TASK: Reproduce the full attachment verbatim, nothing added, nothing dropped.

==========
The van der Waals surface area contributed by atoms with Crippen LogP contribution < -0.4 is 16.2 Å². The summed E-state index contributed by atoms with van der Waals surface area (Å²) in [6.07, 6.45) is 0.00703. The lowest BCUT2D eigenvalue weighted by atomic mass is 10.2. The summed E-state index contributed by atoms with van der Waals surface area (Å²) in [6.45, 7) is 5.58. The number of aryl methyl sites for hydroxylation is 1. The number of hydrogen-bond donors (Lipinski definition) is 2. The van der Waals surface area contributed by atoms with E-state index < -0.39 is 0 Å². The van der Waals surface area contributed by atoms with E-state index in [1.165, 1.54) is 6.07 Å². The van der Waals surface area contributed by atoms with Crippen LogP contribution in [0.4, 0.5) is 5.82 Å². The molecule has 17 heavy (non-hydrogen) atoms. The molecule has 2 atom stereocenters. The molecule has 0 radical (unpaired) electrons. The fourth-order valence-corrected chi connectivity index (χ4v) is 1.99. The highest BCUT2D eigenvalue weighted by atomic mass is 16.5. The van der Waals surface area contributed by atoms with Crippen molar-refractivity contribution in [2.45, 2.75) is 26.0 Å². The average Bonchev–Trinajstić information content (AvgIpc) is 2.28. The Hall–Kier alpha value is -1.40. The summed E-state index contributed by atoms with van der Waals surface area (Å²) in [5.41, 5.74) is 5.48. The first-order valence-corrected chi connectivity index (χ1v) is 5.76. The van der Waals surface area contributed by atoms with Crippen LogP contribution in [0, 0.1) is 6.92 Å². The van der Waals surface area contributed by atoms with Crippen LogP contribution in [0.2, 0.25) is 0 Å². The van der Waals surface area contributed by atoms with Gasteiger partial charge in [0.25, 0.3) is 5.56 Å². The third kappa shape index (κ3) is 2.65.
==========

The van der Waals surface area contributed by atoms with Crippen LogP contribution < -0.4 is 16.2 Å². The summed E-state index contributed by atoms with van der Waals surface area (Å²) in [6.07, 6.45) is 0.00703. The lowest BCUT2D eigenvalue weighted by atomic mass is 10.2. The summed E-state index contributed by atoms with van der Waals surface area (Å²) in [6.45, 7) is 5.58. The number of aryl methyl sites for hydroxylation is 1. The number of hydrogen-bond donors (Lipinski definition) is 2. The van der Waals surface area contributed by atoms with E-state index < -0.39 is 0 Å². The van der Waals surface area contributed by atoms with E-state index in [1.165, 1.54) is 6.07 Å². The van der Waals surface area contributed by atoms with Crippen LogP contribution in [0.4, 0.5) is 5.82 Å². The molecule has 17 heavy (non-hydrogen) atoms. The molecule has 2 atom stereocenters. The molecule has 0 radical (unpaired) electrons. The fourth-order valence-corrected chi connectivity index (χ4v) is 1.99. The highest BCUT2D eigenvalue weighted by atomic mass is 16.5. The van der Waals surface area contributed by atoms with Crippen molar-refractivity contribution in [2.45, 2.75) is 26.0 Å². The average Bonchev–Trinajstić information content (AvgIpc) is 2.28. The Hall–Kier alpha value is -1.40. The summed E-state index contributed by atoms with van der Waals surface area (Å²) in [5.41, 5.74) is 5.48. The first-order valence-corrected chi connectivity index (χ1v) is 5.76. The van der Waals surface area contributed by atoms with Crippen LogP contribution in [0, 0.1) is 6.92 Å². The van der Waals surface area contributed by atoms with Crippen LogP contribution in [0.2, 0.25) is 0 Å². The van der Waals surface area contributed by atoms with Gasteiger partial charge in [0.25, 0.3) is 5.56 Å². The third kappa shape index (κ3) is 2.65.